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I am running into situations in my application where I need to use table lock hints or set the transaction isolation level to something other than the default Read Committed, in order to resolve deadlock issues. I am using a service oriented architecture, with each service call operating as an atomic operation, and Linq To Sql is serving as a lightweight DAL. Each service call calls my Business Layer and declares a new transaction like this:

using (var scope = new TransactionScope())
{
   // Get datacontext

   // do Business Logic stuff, including database operations via Linq To Sql

   // Save transaction
   scope.Complete();
}

The problem is sometimes I have complicated business logic that requires many database operations. Some reads, some writes, some reads for updating, etc, all within the same service call, and thus the same transaction.

I have read about the inability of Linq To Sql to add table lock hints to your linq query, with the suggested solution of using TransactionScope isolation levels instead. That's great and all, but in my situation, where each Transaction is for the purpose of an atomic service call, I don't see where this would work. For example, if I need to read one table without locking and dirty reads may be OK, and turn around and do another read for the purpose of updating, and do an update. I don't want to set Read Uncommitted for the entire transaction, only one particular read, so what do I do?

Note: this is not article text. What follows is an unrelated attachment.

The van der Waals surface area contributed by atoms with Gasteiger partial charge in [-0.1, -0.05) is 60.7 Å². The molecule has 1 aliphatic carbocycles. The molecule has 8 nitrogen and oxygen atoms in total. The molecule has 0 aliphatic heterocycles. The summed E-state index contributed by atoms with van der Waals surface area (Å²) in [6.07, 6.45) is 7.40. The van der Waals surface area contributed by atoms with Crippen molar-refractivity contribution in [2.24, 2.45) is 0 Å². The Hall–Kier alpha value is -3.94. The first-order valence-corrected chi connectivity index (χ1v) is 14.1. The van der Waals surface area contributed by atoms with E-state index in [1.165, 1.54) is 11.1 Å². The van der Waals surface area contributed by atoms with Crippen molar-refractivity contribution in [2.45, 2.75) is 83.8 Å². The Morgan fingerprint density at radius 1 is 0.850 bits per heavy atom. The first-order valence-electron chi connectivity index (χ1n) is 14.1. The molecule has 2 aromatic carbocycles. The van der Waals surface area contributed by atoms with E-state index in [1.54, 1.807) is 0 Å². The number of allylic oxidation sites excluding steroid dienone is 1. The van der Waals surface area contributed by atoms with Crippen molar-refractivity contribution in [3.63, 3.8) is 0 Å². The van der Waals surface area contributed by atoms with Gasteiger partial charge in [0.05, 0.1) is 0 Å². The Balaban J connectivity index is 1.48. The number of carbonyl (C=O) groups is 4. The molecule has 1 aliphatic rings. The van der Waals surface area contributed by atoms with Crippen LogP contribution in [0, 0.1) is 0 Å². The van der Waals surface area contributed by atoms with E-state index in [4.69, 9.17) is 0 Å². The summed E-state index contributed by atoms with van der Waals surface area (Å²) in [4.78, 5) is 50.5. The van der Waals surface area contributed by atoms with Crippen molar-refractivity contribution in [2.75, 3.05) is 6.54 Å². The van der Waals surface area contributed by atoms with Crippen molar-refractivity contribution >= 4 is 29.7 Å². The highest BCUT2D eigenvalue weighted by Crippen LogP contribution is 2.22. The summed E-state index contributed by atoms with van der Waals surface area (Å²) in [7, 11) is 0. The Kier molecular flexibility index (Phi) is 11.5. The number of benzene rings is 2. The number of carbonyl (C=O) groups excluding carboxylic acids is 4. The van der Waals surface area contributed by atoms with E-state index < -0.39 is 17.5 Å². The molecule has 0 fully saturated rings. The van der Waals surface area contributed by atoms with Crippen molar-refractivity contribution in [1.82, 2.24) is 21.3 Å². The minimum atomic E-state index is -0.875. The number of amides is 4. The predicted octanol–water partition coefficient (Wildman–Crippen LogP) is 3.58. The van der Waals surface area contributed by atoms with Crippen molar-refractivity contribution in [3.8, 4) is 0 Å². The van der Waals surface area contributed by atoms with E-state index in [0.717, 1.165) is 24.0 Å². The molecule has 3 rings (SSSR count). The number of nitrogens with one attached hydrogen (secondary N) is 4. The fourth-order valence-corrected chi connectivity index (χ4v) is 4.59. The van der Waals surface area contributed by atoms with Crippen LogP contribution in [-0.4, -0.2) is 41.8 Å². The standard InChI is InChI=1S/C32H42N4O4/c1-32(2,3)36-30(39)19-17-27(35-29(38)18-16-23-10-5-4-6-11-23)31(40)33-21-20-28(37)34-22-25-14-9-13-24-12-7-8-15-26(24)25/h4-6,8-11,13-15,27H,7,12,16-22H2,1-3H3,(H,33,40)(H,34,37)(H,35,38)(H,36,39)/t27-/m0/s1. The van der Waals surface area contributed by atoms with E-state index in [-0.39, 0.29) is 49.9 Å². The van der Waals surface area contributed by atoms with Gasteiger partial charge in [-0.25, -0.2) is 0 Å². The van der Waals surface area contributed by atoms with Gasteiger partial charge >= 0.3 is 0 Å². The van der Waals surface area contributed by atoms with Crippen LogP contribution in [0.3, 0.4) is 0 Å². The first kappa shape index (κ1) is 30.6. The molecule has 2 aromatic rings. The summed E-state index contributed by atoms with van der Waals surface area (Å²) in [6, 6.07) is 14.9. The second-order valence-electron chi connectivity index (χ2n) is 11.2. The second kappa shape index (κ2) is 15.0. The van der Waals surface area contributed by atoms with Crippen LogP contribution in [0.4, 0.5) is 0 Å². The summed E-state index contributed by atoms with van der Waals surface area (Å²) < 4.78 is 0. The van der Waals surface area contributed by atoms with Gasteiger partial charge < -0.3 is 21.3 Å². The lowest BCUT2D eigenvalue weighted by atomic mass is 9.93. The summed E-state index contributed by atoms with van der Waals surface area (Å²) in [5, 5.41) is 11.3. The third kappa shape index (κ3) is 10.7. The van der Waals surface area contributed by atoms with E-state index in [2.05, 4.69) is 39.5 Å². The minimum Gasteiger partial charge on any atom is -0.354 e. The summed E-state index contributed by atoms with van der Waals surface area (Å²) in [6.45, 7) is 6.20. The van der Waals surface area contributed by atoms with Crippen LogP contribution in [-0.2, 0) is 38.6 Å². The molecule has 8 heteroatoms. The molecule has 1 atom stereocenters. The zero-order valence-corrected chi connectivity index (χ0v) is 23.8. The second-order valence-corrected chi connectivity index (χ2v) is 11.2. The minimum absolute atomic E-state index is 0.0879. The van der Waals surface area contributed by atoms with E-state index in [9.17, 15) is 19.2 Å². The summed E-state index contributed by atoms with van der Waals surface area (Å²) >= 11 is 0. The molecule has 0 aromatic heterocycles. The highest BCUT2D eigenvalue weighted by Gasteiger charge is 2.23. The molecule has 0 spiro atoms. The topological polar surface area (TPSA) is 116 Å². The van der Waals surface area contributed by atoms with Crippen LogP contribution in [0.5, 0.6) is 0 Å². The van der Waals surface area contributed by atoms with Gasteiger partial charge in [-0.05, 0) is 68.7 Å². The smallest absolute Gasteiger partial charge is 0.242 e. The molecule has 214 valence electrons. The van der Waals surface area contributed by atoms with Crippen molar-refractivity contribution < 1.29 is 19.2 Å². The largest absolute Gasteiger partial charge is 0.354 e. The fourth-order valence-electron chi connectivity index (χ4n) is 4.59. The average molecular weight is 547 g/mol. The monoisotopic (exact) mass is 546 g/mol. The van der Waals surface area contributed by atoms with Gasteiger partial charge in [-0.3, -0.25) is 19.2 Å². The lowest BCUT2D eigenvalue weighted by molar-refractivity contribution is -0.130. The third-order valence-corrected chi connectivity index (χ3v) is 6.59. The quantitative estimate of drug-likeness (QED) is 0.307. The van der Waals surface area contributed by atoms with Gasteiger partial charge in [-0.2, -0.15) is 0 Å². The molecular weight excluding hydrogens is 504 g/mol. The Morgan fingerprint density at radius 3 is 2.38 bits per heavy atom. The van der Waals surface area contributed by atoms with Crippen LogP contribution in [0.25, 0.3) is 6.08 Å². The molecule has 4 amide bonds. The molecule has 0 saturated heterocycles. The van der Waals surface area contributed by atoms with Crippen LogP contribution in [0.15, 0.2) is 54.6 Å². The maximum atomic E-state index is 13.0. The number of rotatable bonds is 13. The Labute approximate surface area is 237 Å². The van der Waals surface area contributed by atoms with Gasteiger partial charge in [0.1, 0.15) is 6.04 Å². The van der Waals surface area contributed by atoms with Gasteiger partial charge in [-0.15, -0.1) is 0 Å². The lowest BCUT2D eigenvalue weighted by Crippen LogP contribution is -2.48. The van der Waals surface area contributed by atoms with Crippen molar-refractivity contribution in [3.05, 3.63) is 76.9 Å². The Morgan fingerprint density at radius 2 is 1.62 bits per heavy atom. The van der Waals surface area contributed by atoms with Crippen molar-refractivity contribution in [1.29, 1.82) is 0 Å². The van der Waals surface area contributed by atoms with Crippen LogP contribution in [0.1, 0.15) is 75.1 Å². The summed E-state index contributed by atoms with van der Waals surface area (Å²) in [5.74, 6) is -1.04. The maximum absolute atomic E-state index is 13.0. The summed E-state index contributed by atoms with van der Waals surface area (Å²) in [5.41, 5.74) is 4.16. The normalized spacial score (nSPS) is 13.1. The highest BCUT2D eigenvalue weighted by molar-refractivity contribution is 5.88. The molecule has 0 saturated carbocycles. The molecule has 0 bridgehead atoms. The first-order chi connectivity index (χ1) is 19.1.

Is there not an extension I can implement that will allow me to add table lock hints, without using views or stored procedures, or using datacontext.ExecuteQuery("my raw sql string here")

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1 Answer 1

up vote 0 down vote accepted

I think the best answer here is to use multiple Transactions, and batch the transactions that only read "dirty" in one batch, and the updates that require read committed in another batch. If any information needs to cross batches, setup a temporary in memory cache for that data.

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